Liberal Democrat education spokesman Phil Willis made the claims as he set out an alternative vision for schools which would scrap national curriculum testing and league tables.
Mr Willis told a fringe meeting at the party's annual conference in Brighton: "Children aged five or five-and-a-half are having to be referred to the doctor because of stress as they prepare for the national curriculum tests. We have to break out of the straitjacket of testing."
Later, unveiling the party's new education proposals to the conference, Mr Willis said: "It isironic that just as we are understanding the importance of free-range farming, we are turning too many of our nursery schools into little more than cages of battery hens.
"Children get measured amounts of approved learning that bear little relation to their needs."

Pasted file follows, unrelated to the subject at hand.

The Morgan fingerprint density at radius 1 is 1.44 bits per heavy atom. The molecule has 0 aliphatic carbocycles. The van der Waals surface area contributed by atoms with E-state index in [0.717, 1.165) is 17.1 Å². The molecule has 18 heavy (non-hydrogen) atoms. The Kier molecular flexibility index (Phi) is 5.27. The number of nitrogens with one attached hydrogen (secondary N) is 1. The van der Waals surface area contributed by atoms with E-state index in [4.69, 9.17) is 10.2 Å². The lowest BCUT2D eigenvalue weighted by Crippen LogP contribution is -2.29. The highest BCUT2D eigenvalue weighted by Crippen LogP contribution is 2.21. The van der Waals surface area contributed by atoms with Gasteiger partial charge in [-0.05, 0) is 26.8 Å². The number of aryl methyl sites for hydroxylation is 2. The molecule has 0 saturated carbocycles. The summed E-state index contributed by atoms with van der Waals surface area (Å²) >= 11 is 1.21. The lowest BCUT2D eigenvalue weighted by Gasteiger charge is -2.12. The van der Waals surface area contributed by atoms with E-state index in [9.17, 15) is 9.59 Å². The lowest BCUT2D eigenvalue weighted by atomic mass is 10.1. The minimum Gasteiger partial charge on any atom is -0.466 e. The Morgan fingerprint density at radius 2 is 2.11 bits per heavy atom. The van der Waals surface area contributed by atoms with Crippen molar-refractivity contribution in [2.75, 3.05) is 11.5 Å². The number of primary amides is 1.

The stress allegations come after several teachers posted messages to the TES website warning of the stress pupils were experiencing around key stage 1 tests, taken at the age of seven.
Many of the Lib Dems' proposals have already become policy in Wales. Since last year, achievement at key stage 1 in Wales has been measured solely by teacher assessment. The Welsh Assembly is also planning to introduce a foundation stage that postpones formal learning until the age of seven. But at its party conference last week, Plaid Cymru's education spokesperson suggested that children as young as six months would benefit from a national curriculum, including the studying of Welsh heritage.
Addressing the conference in Llandudno, Helen Mary Jones said that she would introduce a foundation curriculum for children from six months to seven years.
The content of the childcare curriculum would not be prescribed, but children would be expected to acquire skills such as learning how to use the toilet and blowing their noses.
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